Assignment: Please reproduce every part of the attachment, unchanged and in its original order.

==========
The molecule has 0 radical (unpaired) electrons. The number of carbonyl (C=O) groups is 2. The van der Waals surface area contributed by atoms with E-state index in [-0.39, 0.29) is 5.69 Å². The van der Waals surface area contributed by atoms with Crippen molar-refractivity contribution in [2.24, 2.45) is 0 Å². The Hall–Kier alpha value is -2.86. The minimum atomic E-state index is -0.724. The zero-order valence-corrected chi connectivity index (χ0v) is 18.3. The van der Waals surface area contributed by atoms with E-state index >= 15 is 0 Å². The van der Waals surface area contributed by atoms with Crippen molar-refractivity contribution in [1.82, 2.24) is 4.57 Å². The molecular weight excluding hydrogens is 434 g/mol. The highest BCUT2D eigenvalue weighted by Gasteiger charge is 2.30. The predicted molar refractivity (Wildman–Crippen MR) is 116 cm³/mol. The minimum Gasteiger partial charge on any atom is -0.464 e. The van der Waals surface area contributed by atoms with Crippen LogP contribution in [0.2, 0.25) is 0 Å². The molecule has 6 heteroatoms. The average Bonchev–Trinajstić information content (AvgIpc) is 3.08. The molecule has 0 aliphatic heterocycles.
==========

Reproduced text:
The molecule has 0 radical (unpaired) electrons. The number of carbonyl (C=O) groups is 2. The van der Waals surface area contributed by atoms with E-state index in [-0.39, 0.29) is 5.69 Å². The van der Waals surface area contributed by atoms with Crippen molar-refractivity contribution in [2.24, 2.45) is 0 Å². The Hall–Kier alpha value is -2.86. The minimum atomic E-state index is -0.724. The zero-order valence-corrected chi connectivity index (χ0v) is 18.3. The van der Waals surface area contributed by atoms with E-state index >= 15 is 0 Å². The van der Waals surface area contributed by atoms with Crippen molar-refractivity contribution in [1.82, 2.24) is 4.57 Å². The molecular weight excluding hydrogens is 434 g/mol. The highest BCUT2D eigenvalue weighted by Gasteiger charge is 2.30. The predicted molar refractivity (Wildman–Crippen MR) is 116 cm³/mol. The minimum Gasteiger partial charge on any atom is -0.464 e. The van der Waals surface area contributed by atoms with Crippen LogP contribution in [0.2, 0.25) is 0 Å². The molecule has 6 heteroatoms. The average Bonchev–Trinajstić information content (AvgIpc) is 3.08. The molecule has 0 aliphatic heterocycles.